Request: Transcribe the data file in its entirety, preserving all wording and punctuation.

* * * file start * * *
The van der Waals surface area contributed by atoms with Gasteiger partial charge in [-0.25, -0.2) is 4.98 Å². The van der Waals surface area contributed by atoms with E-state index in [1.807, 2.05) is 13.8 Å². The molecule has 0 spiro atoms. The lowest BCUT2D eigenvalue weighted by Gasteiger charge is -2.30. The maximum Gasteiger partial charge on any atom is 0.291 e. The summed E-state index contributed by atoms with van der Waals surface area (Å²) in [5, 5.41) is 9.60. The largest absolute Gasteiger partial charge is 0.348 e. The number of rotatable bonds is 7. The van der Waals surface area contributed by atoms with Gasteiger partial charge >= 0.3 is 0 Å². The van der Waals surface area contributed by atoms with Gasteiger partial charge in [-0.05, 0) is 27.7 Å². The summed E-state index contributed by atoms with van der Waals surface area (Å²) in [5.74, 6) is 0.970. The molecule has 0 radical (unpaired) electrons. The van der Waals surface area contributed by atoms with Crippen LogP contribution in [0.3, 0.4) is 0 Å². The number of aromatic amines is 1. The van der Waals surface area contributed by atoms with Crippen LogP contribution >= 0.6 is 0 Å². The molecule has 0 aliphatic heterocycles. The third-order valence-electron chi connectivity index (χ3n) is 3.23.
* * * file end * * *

The van der Waals surface area contributed by atoms with Gasteiger partial charge in [-0.25, -0.2) is 4.98 Å². The van der Waals surface area contributed by atoms with E-state index in [1.807, 2.05) is 13.8 Å². The molecule has 0 spiro atoms. The lowest BCUT2D eigenvalue weighted by Gasteiger charge is -2.30. The maximum Gasteiger partial charge on any atom is 0.291 e. The summed E-state index contributed by atoms with van der Waals surface area (Å²) in [5, 5.41) is 9.60. The largest absolute Gasteiger partial charge is 0.348 e. The number of rotatable bonds is 7. The van der Waals surface area contributed by atoms with Gasteiger partial charge >= 0.3 is 0 Å². The van der Waals surface area contributed by atoms with Gasteiger partial charge in [-0.05, 0) is 27.7 Å². The summed E-state index contributed by atoms with van der Waals surface area (Å²) in [5.74, 6) is 0.970. The molecule has 0 radical (unpaired) electrons. The van der Waals surface area contributed by atoms with Crippen LogP contribution in [0.3, 0.4) is 0 Å². The number of aromatic amines is 1. The van der Waals surface area contributed by atoms with Crippen LogP contribution >= 0.6 is 0 Å². The molecule has 0 aliphatic heterocycles. The third-order valence-electron chi connectivity index (χ3n) is 3.23.